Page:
Dental erosion is defined as the chemical removal of mineral from the tooth structure [1
]. Erosion is classified as extrinsic (i.e., diet) or intrinsic (i.e., gastro-esophageal) in origin [1
]. Erosion is typically progressive and results in the wearing away of the exposed tooth surface (i.e., enamel or root surface). Dental caries, on the other hand, is the site-specific acid destruction of tooth surface associated with bacterial fermentation of sugars in the oral cavity.
Dental erosion is considered a significant oral health concern in European and Middle-Eastern countries. Dugmore and Rock [4
] reported a tooth erosion prevalence of 59.7% in a random sample of 12-year-old British children from Leicestershire and Rutland counties participating in a national dental health survey. Erosion prevalence rates of 34% and 26% have been reported for 5 to 6-year-old and 12 to14-year-old, respectively, boys in Saudi Arabia [5
]. Similar results were reported for 5-year-old Irish school children; 47% exhibited some erosion [6
]. In the United States, dental erosion has not been identified as a primary oral health concern in children at this time and similar prevalence rates are not available.
Some, but not all, observational studies support an association between acidic beverage (i.e., fruit juices, sodas, sports drinks) consumption and dental erosion. Al-Majed et al [5
] reported that the number of permanent maxillary incisors with erosion in Saudi Arabian children was associated with frequency of night beverage intakes and length of beverage time in the mouth. The frequency of fruit and carbonated drink intakes was associated with severe erosion in 5-year-old Irish children [6
]. Neither Milosevic et al [7
] in British adolescent athletes nor Mathew et al [8
] in United States collegiate athletes identified an association between sports drink consumption and erosion.
European investigators have studied acidic foods and beverages as risk factors for enamel erosion with most investigations focusing on acidic beverages [5
]. Larsen et al [9
] of Denmark investigated the in vitro erosive potential of soft drinks, mineral waters and orange juices and compared erosion depths to pH and buffering capacity of the beverages. They reported that erosion was minimal in beverages containing a pH above 4.2, but became more evident with pHs decreasing below 4.0. Hunter et al [10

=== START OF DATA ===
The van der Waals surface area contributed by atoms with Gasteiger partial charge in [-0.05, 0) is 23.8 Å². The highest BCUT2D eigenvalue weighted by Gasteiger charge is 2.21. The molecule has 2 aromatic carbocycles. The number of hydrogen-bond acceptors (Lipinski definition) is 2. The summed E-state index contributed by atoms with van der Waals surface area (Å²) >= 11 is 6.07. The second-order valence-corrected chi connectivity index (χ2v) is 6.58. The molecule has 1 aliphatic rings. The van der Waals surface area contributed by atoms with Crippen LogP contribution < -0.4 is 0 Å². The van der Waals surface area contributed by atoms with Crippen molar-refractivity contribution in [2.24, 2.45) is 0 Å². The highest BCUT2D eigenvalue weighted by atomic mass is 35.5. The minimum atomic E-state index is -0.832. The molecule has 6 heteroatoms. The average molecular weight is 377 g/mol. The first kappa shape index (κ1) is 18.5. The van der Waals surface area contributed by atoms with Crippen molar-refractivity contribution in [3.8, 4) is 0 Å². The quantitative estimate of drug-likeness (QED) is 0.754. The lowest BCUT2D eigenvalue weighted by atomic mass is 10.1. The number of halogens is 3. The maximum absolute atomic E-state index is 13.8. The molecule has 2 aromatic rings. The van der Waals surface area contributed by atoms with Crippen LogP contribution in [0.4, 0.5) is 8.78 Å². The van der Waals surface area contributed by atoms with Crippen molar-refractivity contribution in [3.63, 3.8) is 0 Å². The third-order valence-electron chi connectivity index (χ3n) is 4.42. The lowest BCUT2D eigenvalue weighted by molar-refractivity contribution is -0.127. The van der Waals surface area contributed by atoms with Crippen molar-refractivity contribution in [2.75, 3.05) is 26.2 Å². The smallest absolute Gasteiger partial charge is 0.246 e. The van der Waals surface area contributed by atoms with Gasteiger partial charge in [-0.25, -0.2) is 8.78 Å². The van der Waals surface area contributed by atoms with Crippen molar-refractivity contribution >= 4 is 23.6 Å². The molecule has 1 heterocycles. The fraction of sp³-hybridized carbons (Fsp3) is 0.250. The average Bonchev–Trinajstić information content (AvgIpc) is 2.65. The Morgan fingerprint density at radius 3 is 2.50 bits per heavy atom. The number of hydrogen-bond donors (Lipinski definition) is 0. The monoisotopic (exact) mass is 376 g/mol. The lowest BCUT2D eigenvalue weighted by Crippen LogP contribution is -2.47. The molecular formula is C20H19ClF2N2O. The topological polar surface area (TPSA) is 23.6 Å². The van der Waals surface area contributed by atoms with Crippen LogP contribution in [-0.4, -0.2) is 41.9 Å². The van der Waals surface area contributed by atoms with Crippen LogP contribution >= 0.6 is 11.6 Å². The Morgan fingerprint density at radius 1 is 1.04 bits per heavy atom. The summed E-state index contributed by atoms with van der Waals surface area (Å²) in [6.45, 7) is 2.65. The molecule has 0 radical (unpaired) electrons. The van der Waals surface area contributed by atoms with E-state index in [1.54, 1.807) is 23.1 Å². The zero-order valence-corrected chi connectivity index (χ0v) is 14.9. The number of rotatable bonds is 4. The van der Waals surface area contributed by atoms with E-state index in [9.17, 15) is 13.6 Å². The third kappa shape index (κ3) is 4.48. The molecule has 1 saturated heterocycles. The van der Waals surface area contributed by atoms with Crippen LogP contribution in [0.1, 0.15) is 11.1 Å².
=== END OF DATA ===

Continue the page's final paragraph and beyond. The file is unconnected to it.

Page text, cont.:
] of the United Kingdom examined the in vitro susceptibility of permanent and deciduous teeth to erosion by soaking extracted teeth in a low pH fruit drink diluted with mineral water. Increasing length of exposure to the fruit drink was associated with more severe erosion; however, the severity of erosion was not proportional to the length of exposure. Rees et al [11
] reported that sports drinks based on acidic fruits popular in the United Kingdom have low pHs, and are erosive when enamel is immersed in the sports drink.
Although dental erosion has been identified as a significant oral health concern in European countries, it has received much less attention in the United States. Secular trends in beverage habits in the United States including increased consumption of sodas, 100% juice and juice drinks, as well as the introduction of sports drinks and energy drinks, could increase the risk of erosion. Furthermore, the nature of consumption (i.e., sipping for extended periods or concurrent with mouth breathing during athletic training) could increase the opportunity for erosion to occur. Erosion is a gradual process; the secular changes have occurred fairly quickly which may have limited our ability to observe erosive effects of acidic beverages in the population.
Although we have previously described the protection against erosion associated with calcium fortification of 100% fruit juices [12
], the erosion potential of beverages popular in the United States has not been thoroughly investigated. We hypothesize that acidic beverages popular in the United States erode both enamel and root surfaces. Knowledge of the erosion potential of popular beverages is important for clinical guidelines regarding beverage consumption practices and development of potentially “safer” beverages. The objectives of this manuscript are to report pH and titratable acidities (i.e., quantity of base required to bring a solution to neutral pH) of beverages popular in the United States, to report lesion depths in enamel and root surfaces following beverage exposure and to describe associations among pH, titratable acidity and both enamel and root erosive lesion depths.